Most people imagine insurance as a warm blanket, protecting them from all the bad things that can happen everyday. And often it is. But sometimes, when things go wrong you end up on opposite sides of a dispute from your insurance company. When that happens, a strong advocate can mean the difference between success and failure. The insurance companies hire skilled attorneys to help protect their bottom line. Don’t you want someone on your side?

Montana Sexual Abuse Lawyers

In Montana, Sexual Abuse is a crime, and the perpetrators can be held criminal responsible and sent to jail. But, they can also be held civilly liable and forced to pay for the damages they cause to their victims. Although nothing can repair the trauma and pain survivors face on a daily basis, the law does provide for recovery for a wide array of categories including ongoing treatment and counseling, pain and suffering, and others.

Sadly, children are especially vulnerable to these predators. Incurring this type of trauma during a person’s formative years can have lasting consequences and require ongoing assistance. As Montana Sexual Abuse lawyers, we work to help clients receive the compensation they are entitled to for this horrendous crime. Although nothing can take away what happened, we can at least help you obtain what relief the system does offer.

Unlike other types of injury, sexual abuse often includes feelings of shame, embarrassment, and fear. Telling one person can be terrifying, let along reliving the horrific experience in front of an entire court room. But holding abusers and their institutions accountable is important, and can sometimes help with the healing process.

But the decision to hire a sexual abuse lawyer and pursue a case is very personal, and has to be something you are comfortable with. Ultimately, the decision has to be yours and yours alone. If we can help by offering legal advise or with an explanation of the legal process, it would be our pleasure.

Survivors of sexual abuse face unique hurdles in seeking justice, but a dedicated and knowledgable attorney can make a major difference. If you or someone you know has been a victim of sexual abuse, please contact an attorney immediately. As with any injury case, the statute of limitations can prove to be an impossible hurdle to overcome if survivors wait too long.

How Much is my Montana Injury Case Worth

People are often curious what their injury case is worth. It’s human nature, but many feel guilty for wondering – worrying that it makes them look greedy or that it will give the impression they’re lying about the pain to get more cash. Unfortunately, once people get over the hump of discomfort and ask the question, I never have a very satisfying answer for them (at least early on in the case).

Montana’s law regarding damages in personal injury and wrongful death cases involves considering a number of different factors and elements which need to be assessed at different times as the case progresses. Assuming the client hasn’t waited too long to come see me, at the time of our first meeting it is very unlikely that all those factors will be determined or knowable. And without all that information, any value on a case would just be a guess.

Imagine this scenario: a client has severely damaged his knee and is scheduled to have surgery to repair it soon. There’s no way to evaluate a claim on the knee until after the surgery and rehabilitation (and often for a while after that). For one, we have no idea what the cost of the surgery will be until after it’s completed, and that will be a part of any damages claim. Also, there’s no way to know what the surgery will discover about the knee or whether complications will arise during the surgery. Assuming there’s lost wages, presumably the client will continue to miss more work so we don’t know the total for that either. And, we have no idea what the knee will be like in the future, and whether there will be ongoing problems with it and how bad those will be.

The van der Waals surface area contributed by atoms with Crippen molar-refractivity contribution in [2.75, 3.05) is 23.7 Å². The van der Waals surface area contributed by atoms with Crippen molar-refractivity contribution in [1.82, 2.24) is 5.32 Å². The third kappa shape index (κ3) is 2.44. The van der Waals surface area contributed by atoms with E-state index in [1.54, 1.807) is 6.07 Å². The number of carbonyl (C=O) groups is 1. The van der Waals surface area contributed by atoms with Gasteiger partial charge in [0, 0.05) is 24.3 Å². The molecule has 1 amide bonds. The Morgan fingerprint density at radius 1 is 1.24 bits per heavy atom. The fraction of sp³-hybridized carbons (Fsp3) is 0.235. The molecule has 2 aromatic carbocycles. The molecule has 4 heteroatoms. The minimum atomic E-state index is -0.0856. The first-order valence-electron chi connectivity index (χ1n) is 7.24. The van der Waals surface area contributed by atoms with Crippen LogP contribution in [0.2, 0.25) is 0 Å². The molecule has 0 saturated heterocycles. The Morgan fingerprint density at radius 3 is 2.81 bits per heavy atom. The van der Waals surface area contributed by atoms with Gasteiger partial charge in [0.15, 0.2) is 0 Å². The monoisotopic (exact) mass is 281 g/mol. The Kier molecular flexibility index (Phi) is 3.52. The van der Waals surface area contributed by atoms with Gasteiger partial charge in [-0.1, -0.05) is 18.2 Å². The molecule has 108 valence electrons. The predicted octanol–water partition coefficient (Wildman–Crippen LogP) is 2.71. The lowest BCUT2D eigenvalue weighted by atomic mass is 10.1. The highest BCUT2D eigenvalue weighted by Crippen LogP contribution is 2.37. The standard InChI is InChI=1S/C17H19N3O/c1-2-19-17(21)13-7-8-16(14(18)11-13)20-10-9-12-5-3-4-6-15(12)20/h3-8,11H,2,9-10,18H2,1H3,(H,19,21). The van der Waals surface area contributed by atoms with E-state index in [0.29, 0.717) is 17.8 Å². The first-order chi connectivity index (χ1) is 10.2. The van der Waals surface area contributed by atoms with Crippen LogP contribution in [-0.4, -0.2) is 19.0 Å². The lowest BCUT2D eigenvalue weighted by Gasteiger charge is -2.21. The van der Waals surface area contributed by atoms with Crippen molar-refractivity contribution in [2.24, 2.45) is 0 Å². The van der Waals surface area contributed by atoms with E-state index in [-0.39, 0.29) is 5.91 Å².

For those reasons, and easily a dozen more, it’s usually not possible to accurately evaluate the value of a case at an initial meeting. Of course, there’s always the exception that proves the rule and occasionally someone will come in with a fully ready case where they’ve reached full recovery and the liability facts are already established. In those very rare instances, I can answer the question. But the rest of the time, we’re left with the client feeling somewhat awkward but not having learned much for the question.

But the truth is that the wait is worth it, because getting the correct answer is a lot better than some pie in the sky number I pick off the top of my head based on some other case only marginally like yours. Personal Injury cases in Montana, and across the country, are all unique and different. That makes my job interesting, but it also makes it very difficult to give concrete answers early in the case.

Calling an Injury Attorney too Late Can Ruin Your Case

Too often we have to turn away potential Montana personal injury clients because they called too late. Before their case could even get started, it was shut down. Leaving them with injuries and losses that will never be compensated.

In my experience, people don’t contact an injury lawyer soon after an accident for different reasons. Some believe their injury is minor or temporary, and will just go away. Others think the insurance adjuster when he says he will be fair. And some others want to avoid an cost of a lawyer by handling the claim themselves.

Honestly, there are personal injury cases where a lawyer won’t be all that much of a benefit. We pride ourselves on the fact that we’re honest when there isn’t much value we can bring to a case and they would be better off handling the matter on their own.